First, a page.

PHA is the most common cause of secondary hypertension and leads to poor BP control. Treatment is dependent on reaching the right differential diagnosis. For that reason, AVS has been used for the classification of the PHA subtype for 50 years8 and has gained importance in recent years3. In one study, the comparison between examination of the adrenal glands by imaging techniques and AVS demonstrated the superiority of AVS with a sensitivity of 92% versus 67% with CT.9 CT is established as one of the first tests to identify the PHA subtype. Still, it loses diagnostic power with age due to the prevalence of incidentalomas over the age of 35.10 Approximately 95% of patients with PHA are over 35,11 although it cannot be ruled out that this is due to them being investigated late. It is common for CT to show bilateral adrenal hyperplasia, adrenal glands with normal morphology or bilateral adenomas. In these cases, it is necessary to use a more specific examination technique than CT to demonstrate whether or not there is unilateral hypersecretion with suppression of secretion in the contralateral gland.10

Several studies have analysed the utility of AVS in PHA typing compared to imaging tests.11,12 Young et al.,12 analysing 203 patients assessed with both techniques, found that CT was accurate in only 53% of cases. In 22% of the patients, adrenalectomy would have been wrongly ruled out if treatment had been guided by the imaging test results. Similarly, 25% of patients could have had an unnecessary adrenalectomy. In our study, in 31.4% of the patients with a diagnostic hormone study suggesting PHA and an imaging test compatible with unilateral involvement, the AVS ruled out surgery (Table 2). In a review that included 950 patients, the imaging test was inconsistent with the AVS results in 37.8% of the patients, similar to the 40.4% we report here.13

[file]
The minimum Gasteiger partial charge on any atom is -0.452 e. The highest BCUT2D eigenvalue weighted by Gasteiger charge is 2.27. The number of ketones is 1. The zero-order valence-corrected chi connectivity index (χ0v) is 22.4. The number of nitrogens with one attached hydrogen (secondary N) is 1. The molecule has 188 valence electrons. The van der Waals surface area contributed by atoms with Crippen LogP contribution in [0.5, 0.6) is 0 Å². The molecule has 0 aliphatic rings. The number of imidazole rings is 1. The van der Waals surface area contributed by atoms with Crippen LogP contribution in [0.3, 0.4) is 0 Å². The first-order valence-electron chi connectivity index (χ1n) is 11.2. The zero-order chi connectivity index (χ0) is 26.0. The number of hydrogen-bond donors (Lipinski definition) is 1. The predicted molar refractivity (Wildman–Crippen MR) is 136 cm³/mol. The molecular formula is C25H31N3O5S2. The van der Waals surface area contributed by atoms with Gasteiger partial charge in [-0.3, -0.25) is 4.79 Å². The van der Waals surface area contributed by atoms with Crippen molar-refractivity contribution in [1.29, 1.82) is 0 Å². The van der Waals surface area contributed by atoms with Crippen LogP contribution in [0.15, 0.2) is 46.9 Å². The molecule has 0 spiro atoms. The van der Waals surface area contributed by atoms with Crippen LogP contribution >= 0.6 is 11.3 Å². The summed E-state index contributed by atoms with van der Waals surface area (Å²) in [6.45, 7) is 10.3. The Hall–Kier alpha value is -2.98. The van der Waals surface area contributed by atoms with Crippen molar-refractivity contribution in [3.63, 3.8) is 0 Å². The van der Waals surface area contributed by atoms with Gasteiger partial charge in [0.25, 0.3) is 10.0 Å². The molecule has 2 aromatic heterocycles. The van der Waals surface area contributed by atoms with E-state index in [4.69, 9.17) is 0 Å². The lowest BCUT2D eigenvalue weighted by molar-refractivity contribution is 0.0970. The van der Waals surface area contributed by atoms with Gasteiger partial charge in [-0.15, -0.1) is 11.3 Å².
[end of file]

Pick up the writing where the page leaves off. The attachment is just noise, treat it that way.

AVS is a complex technique, and the success rate depends on several factors. In our experience, 91.5% of the AVS procedures performed were successful, a rate similar to that described in the literature, where the reported rate is as high as 96%.12,14,15 Improving the study of the PHA subtype and determining whether aldosterone hypersecretion is unilateral or bilateral is important for selecting patients who are candidates for adrenalectomy. The AVIS-2 study has already demonstrated the superiority of adrenalectomy over medical therapy in terms of BP control in these cases.16 Other studies have shown that patients who, despite optimal treatment, are left with a certain degree of hyperaldosteronism, have a greater long-term cardiovascular risk.17 It is important to consider that patients with PHA have echocardiographic changes, such as ventricular hypertrophy, which improve after introducing adequate treatment.18,19